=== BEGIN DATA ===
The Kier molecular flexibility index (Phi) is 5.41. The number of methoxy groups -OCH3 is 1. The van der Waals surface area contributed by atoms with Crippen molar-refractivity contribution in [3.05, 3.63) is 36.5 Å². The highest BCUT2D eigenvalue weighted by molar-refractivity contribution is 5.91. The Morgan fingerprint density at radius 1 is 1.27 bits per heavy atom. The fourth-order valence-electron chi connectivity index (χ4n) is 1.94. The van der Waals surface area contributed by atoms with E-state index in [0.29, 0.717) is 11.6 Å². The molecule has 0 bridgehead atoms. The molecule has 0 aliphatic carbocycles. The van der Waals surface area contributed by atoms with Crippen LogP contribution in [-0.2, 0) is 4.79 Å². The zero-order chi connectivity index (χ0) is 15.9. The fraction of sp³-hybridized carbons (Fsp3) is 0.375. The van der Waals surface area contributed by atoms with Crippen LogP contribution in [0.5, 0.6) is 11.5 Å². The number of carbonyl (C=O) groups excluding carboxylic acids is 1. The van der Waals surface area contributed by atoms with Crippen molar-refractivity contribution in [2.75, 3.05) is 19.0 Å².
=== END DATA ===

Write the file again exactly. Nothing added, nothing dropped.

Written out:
The Kier molecular flexibility index (Phi) is 5.41. The number of methoxy groups -OCH3 is 1. The van der Waals surface area contributed by atoms with Crippen molar-refractivity contribution in [3.05, 3.63) is 36.5 Å². The highest BCUT2D eigenvalue weighted by molar-refractivity contribution is 5.91. The Morgan fingerprint density at radius 1 is 1.27 bits per heavy atom. The fourth-order valence-electron chi connectivity index (χ4n) is 1.94. The van der Waals surface area contributed by atoms with E-state index in [0.29, 0.717) is 11.6 Å². The molecule has 0 bridgehead atoms. The molecule has 0 aliphatic carbocycles. The van der Waals surface area contributed by atoms with Crippen LogP contribution in [-0.2, 0) is 4.79 Å². The zero-order chi connectivity index (χ0) is 15.9. The fraction of sp³-hybridized carbons (Fsp3) is 0.375. The van der Waals surface area contributed by atoms with Crippen LogP contribution in [0.5, 0.6) is 11.5 Å². The number of carbonyl (C=O) groups excluding carboxylic acids is 1. The van der Waals surface area contributed by atoms with Crippen molar-refractivity contribution in [2.75, 3.05) is 19.0 Å².